Nature or Nurture: Innate versus Cultured Mesenchymal Stem Cells for Tissue Regeneration

Alvaro Santamaria, Greg Asatrian, William C.W. Chen, Aaron W. James, Winters Hardy, Kang Ting, Arnold I. Caplan, Chia Soo, Bruno Péault

Research output: Chapter in Book/Report/Conference proceedingChapter

Abstract

Mesenchymal stem cells (MSCs) have been and remain very popular among cell therapists and tissue engineers, as shown by the use thereof in over 500 clinical trials. This success is justified by the diverse positive contributions exerted by MSCs toward tissue (re)generation and repair as tissue progenitors, proangiogenic cells, immunosuppressors, and supportive cells for lineage-committed stem cells. MSCs are, in addition, remarkably easy to isolate since MSC extraction is a mere primary culture of unselected dissociated cells. While convenient, indirect selection in long-term culture has long obscured the native biologic identity and tissue distribution of mesenchymal stem cells. It is only in recent years that perivascular cells - pericytes and cells of the tunica adventitia - have been identified as natural contributors of MSCs. Perivascular cells purified to homogeneity by flow cytometry show outstanding repair ability in bone and other tissues. Herein, we briefly review the medical utilization of conventional, culture-derived MSCs and discuss whether these should be, in some indications, advantageously replaced by their prospectively selected perivascular ancestors.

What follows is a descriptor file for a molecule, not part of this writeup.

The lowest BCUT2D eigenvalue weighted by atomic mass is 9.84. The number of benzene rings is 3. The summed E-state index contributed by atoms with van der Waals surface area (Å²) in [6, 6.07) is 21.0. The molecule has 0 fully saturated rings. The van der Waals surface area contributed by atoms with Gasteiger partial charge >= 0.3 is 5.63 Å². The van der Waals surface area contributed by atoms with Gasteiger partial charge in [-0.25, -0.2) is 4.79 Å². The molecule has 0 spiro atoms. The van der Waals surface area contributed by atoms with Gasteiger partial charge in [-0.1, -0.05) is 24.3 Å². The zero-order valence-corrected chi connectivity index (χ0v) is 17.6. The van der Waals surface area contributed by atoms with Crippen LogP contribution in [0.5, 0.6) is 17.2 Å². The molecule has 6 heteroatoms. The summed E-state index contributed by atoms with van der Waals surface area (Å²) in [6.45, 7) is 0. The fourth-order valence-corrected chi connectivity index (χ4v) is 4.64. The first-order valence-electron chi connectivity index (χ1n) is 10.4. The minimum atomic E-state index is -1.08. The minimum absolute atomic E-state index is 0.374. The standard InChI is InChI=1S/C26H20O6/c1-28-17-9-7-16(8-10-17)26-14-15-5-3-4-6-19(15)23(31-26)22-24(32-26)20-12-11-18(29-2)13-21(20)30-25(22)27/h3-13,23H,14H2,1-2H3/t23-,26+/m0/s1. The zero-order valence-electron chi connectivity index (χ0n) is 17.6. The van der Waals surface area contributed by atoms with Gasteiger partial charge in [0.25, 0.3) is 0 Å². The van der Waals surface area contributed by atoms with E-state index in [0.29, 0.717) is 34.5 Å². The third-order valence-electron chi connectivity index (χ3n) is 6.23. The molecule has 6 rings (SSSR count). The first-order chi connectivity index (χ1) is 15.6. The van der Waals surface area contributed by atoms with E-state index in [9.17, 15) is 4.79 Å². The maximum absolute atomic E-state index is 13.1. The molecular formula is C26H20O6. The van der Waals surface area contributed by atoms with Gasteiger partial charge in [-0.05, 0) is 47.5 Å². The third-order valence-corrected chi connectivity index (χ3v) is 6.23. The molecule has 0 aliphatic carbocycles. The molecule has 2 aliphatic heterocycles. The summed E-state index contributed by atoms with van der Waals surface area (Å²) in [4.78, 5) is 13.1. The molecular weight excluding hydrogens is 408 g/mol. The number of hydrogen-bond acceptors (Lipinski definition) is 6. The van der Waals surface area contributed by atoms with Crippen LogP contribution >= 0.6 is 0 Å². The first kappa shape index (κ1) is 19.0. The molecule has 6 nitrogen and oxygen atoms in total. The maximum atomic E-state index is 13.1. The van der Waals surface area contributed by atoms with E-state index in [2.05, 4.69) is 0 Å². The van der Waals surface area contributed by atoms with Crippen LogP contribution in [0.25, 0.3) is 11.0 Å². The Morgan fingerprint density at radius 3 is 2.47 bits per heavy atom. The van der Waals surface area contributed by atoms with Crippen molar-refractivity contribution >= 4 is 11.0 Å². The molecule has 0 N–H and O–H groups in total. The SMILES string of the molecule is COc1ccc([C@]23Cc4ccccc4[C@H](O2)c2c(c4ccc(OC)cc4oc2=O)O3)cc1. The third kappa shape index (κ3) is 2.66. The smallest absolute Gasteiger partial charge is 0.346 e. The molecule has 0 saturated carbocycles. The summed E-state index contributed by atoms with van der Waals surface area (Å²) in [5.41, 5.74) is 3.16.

Original languageEnglish (US)
Title of host publicationTranslating Regenerative Medicine to the Clinic
PublisherElsevier Inc.
Pages227-240
Number of pages14
ISBN (Electronic)9780128005521
ISBN (Print)9780128005484
DOIs
StatePublished - Jan 1 2015
Externally publishedYes

Keywords

  • Cell therapy regulation
  • Crohn's disease
  • Graft-versus-Host disease
  • Mesenchymal stem cell
  • Myocardial Infarction
  • Osteogenesis
  • Osteogenesis Imperfecta
  • Pericyte
  • Tunica adventitia

ASJC Scopus subject areas

  • Medicine(all)
  • Biochemistry, Genetics and Molecular Biology(all)

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